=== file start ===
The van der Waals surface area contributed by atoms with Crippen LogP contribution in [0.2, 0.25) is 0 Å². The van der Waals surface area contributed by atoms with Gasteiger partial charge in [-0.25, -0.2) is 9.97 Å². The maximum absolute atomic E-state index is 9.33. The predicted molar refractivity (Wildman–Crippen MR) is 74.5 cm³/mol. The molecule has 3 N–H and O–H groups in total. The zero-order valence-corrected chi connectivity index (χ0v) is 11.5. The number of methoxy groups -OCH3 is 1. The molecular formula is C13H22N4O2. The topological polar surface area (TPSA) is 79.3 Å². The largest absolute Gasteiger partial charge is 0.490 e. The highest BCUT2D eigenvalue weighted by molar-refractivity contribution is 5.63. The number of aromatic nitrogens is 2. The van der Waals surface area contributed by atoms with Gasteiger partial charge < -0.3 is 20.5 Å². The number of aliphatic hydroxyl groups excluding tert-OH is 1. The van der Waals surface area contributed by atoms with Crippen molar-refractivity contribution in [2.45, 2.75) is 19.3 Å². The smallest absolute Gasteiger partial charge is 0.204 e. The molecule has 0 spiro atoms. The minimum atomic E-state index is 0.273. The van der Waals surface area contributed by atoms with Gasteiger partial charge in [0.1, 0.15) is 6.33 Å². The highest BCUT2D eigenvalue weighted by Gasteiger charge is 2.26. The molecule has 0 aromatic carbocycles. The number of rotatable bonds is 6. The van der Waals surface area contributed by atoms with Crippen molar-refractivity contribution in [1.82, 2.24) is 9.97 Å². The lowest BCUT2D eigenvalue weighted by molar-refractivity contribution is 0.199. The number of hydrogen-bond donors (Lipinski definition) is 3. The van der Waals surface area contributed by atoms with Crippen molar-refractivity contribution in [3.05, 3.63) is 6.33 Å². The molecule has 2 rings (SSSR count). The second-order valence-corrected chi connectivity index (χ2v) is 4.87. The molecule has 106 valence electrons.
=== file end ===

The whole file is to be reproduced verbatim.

The van der Waals surface area contributed by atoms with Crippen LogP contribution in [0.2, 0.25) is 0 Å². The van der Waals surface area contributed by atoms with Gasteiger partial charge in [-0.25, -0.2) is 9.97 Å². The maximum absolute atomic E-state index is 9.33. The predicted molar refractivity (Wildman–Crippen MR) is 74.5 cm³/mol. The molecule has 3 N–H and O–H groups in total. The zero-order valence-corrected chi connectivity index (χ0v) is 11.5. The number of methoxy groups -OCH3 is 1. The molecular formula is C13H22N4O2. The topological polar surface area (TPSA) is 79.3 Å². The largest absolute Gasteiger partial charge is 0.490 e. The highest BCUT2D eigenvalue weighted by molar-refractivity contribution is 5.63. The number of aromatic nitrogens is 2. The van der Waals surface area contributed by atoms with Gasteiger partial charge < -0.3 is 20.5 Å². The number of aliphatic hydroxyl groups excluding tert-OH is 1. The van der Waals surface area contributed by atoms with Crippen molar-refractivity contribution in [2.45, 2.75) is 19.3 Å². The smallest absolute Gasteiger partial charge is 0.204 e. The molecule has 0 spiro atoms. The minimum atomic E-state index is 0.273. The van der Waals surface area contributed by atoms with Gasteiger partial charge in [0.1, 0.15) is 6.33 Å². The highest BCUT2D eigenvalue weighted by Gasteiger charge is 2.26. The molecule has 0 aromatic carbocycles. The number of rotatable bonds is 6. The van der Waals surface area contributed by atoms with Crippen molar-refractivity contribution in [1.82, 2.24) is 9.97 Å². The lowest BCUT2D eigenvalue weighted by molar-refractivity contribution is 0.199. The number of hydrogen-bond donors (Lipinski definition) is 3. The van der Waals surface area contributed by atoms with Crippen molar-refractivity contribution in [3.05, 3.63) is 6.33 Å². The molecule has 2 rings (SSSR count). The second-order valence-corrected chi connectivity index (χ2v) is 4.87. The molecule has 106 valence electrons.